NEW YORK (GenomeWeb) – A panel of 19 microRNAs can distinguish malignant and benign thyroid nodules, which may help identify patients who would benefit from treatment.
While most thyroid nodules are benign, about 7 percent are malignant. Currently, suspicious thyroid nodules are evaluated by ultrasound-guided fine-needle aspiration biopsy and while that can settle some of the cases, about 30 percent of patients receive ambiguous results.
A Hadassah-Hebrew University Medical Center-led team of researchers analyzed 274 fine-needle aspiration biopsy samples to uncover a collection of miRNAs whose expression differs between benign and malignant thyroid nodules. As the researchers reported today in Cancer Epidemiology, Biomarkers, & Prevention, they found this miRNA panel to have high sensitivity and specificity in distinguishing benign and malignant thyroid nodules.
"Thyroid nodules are extremely common and occasionally harbor cancer," first author Haggi Mazeh from Hadassah-Hebrew said in a statement. "Patients who undergo evaluation of thyroid nodules often receive ambiguous results, and there are currently limited options for further management, representing a clinically unmet need."
The researchers recruited 137 adult patients who were undergoing thyroidectomies and obtained ex vivo fine-needle aspiration biopsies from their nodules and surrounding normal tissue. Of these 340 biopsies, 195 were classified as benign, 79 as malignant, and 66 were indeterminate.
At the same time, the researchers extracted RNA from these biopsy samples for deep sequencing on the Illumina HiSeq 2500 platform.
Examining a discovery group comprising 274 samples from 102 patients for whom a diagnosis was available, the researchers uncovered 19 miRNAs that were either under- or overexpressed in malignant samples, as compared to normal samples. They then combined these miRNAs into a prediction tool.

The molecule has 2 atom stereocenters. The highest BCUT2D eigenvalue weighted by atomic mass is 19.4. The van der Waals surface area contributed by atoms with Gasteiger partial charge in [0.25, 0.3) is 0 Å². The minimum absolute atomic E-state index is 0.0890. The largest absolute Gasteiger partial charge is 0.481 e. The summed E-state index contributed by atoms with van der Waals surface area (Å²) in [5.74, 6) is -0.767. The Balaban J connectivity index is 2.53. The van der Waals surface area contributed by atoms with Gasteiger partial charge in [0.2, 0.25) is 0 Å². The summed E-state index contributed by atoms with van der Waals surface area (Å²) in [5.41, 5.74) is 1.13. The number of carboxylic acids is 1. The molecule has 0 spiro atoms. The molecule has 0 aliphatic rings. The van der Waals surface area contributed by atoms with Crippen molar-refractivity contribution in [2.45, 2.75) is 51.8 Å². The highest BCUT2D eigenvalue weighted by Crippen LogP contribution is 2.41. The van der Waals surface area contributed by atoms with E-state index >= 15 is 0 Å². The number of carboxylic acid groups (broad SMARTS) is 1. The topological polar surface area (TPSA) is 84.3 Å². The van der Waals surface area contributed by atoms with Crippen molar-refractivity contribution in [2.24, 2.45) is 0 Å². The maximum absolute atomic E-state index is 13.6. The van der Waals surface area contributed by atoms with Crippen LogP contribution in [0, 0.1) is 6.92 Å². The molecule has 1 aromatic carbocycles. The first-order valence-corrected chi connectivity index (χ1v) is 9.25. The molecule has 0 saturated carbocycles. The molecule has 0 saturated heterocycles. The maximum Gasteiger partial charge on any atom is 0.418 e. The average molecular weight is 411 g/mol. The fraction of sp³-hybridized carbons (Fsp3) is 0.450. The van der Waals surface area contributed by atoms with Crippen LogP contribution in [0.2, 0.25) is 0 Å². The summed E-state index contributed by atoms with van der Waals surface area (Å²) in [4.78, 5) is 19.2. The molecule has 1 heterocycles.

Many of these miRNAs, the researchers noted, have previously been implicated in cancer. For instance, miR-221/222 and miR-146b are also overexpressed in colon, breast, ovarian, hepatic, prostate, and other cancers.
A number of the miRNAs are thought to support the proliferation, migration, and invasion of thyroid cancer, though others are thought to inhibit its spread and lead to apoptosis, Mazeh added.
In their validation set of 66 samples from 35 patients, the prediction tool based on the panel of 19 miRNAs found 22 had malignant nodules, while 13 had benign ones. As compared to final histopathology, the panel had 91 percent sensitivity, 100 percent specificity, 87 percent negative predictive value, 100 percent positive predictive value, and 94 percent overall accuracy.
The researchers noted that their panel appears to perform better than current commercial molecular tests, which cost between $2,000 and $3,000. Those tests either have high sensitivities or high specificities, but not both, they said, making them only useful as "rule-out" tests. Mazeh and his colleagues noted that their panel could overcome those limitations.
"Our results provide a refined list of candidate microRNAs for diagnostic use, and confirms the perception that microRNA quantification is a promising form of molecular pathology," Mazeh said. "Further studies are needed to test the clinical utility of this approach in prospective patients."
In addition, the researchers noted that their study relied on ex vivo fine-needle aspiration biopsies, which don't fully recapitulate the standard use of fine-needle aspiration biopsies, and that it was conducted at a single center. They added that it needs to be validated at additional centers and in additional countries.